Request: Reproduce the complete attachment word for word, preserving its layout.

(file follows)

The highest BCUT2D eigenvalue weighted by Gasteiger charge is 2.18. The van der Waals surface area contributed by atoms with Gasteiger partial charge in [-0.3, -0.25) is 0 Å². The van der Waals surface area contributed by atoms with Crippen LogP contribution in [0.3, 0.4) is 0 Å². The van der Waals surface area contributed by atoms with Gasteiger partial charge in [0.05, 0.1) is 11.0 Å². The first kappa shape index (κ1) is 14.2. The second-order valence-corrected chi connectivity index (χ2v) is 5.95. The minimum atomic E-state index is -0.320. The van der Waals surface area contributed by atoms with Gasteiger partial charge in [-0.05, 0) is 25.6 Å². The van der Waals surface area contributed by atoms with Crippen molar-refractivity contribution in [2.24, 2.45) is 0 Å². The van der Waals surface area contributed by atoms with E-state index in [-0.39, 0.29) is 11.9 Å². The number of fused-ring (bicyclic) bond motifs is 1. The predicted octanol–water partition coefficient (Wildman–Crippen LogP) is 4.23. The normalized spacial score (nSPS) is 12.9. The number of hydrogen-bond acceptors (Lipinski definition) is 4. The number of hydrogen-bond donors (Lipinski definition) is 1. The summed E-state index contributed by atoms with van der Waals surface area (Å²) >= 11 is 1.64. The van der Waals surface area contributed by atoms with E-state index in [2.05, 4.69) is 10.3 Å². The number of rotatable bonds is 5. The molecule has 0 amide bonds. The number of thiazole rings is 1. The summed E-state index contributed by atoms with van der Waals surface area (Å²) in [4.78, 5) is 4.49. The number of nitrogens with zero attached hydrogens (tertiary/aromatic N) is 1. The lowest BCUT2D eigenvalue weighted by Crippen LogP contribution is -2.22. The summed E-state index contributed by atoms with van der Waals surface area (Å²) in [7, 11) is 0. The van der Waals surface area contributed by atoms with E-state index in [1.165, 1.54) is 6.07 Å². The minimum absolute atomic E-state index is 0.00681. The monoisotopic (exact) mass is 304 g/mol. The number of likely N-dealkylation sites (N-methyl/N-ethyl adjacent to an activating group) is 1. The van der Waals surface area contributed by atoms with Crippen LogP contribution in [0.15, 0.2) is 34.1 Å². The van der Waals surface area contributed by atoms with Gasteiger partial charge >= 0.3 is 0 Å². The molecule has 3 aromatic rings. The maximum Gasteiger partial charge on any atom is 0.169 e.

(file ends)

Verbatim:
The highest BCUT2D eigenvalue weighted by Gasteiger charge is 2.18. The van der Waals surface area contributed by atoms with Gasteiger partial charge in [-0.3, -0.25) is 0 Å². The van der Waals surface area contributed by atoms with Crippen LogP contribution in [0.3, 0.4) is 0 Å². The van der Waals surface area contributed by atoms with Gasteiger partial charge in [0.05, 0.1) is 11.0 Å². The first kappa shape index (κ1) is 14.2. The second-order valence-corrected chi connectivity index (χ2v) is 5.95. The minimum atomic E-state index is -0.320. The van der Waals surface area contributed by atoms with Gasteiger partial charge in [-0.05, 0) is 25.6 Å². The van der Waals surface area contributed by atoms with Crippen molar-refractivity contribution in [2.24, 2.45) is 0 Å². The van der Waals surface area contributed by atoms with E-state index in [-0.39, 0.29) is 11.9 Å². The number of fused-ring (bicyclic) bond motifs is 1. The predicted octanol–water partition coefficient (Wildman–Crippen LogP) is 4.23. The normalized spacial score (nSPS) is 12.9. The number of hydrogen-bond acceptors (Lipinski definition) is 4. The number of hydrogen-bond donors (Lipinski definition) is 1. The summed E-state index contributed by atoms with van der Waals surface area (Å²) >= 11 is 1.64. The van der Waals surface area contributed by atoms with E-state index in [2.05, 4.69) is 10.3 Å². The number of rotatable bonds is 5. The molecule has 0 amide bonds. The number of thiazole rings is 1. The summed E-state index contributed by atoms with van der Waals surface area (Å²) in [4.78, 5) is 4.49. The number of nitrogens with zero attached hydrogens (tertiary/aromatic N) is 1. The lowest BCUT2D eigenvalue weighted by Crippen LogP contribution is -2.22. The summed E-state index contributed by atoms with van der Waals surface area (Å²) in [7, 11) is 0. The van der Waals surface area contributed by atoms with E-state index in [1.165, 1.54) is 6.07 Å². The minimum absolute atomic E-state index is 0.00681. The monoisotopic (exact) mass is 304 g/mol. The number of likely N-dealkylation sites (N-methyl/N-ethyl adjacent to an activating group) is 1. The van der Waals surface area contributed by atoms with Crippen LogP contribution in [0.15, 0.2) is 34.1 Å². The van der Waals surface area contributed by atoms with Gasteiger partial charge >= 0.3 is 0 Å². The molecule has 3 aromatic rings. The maximum Gasteiger partial charge on any atom is 0.169 e.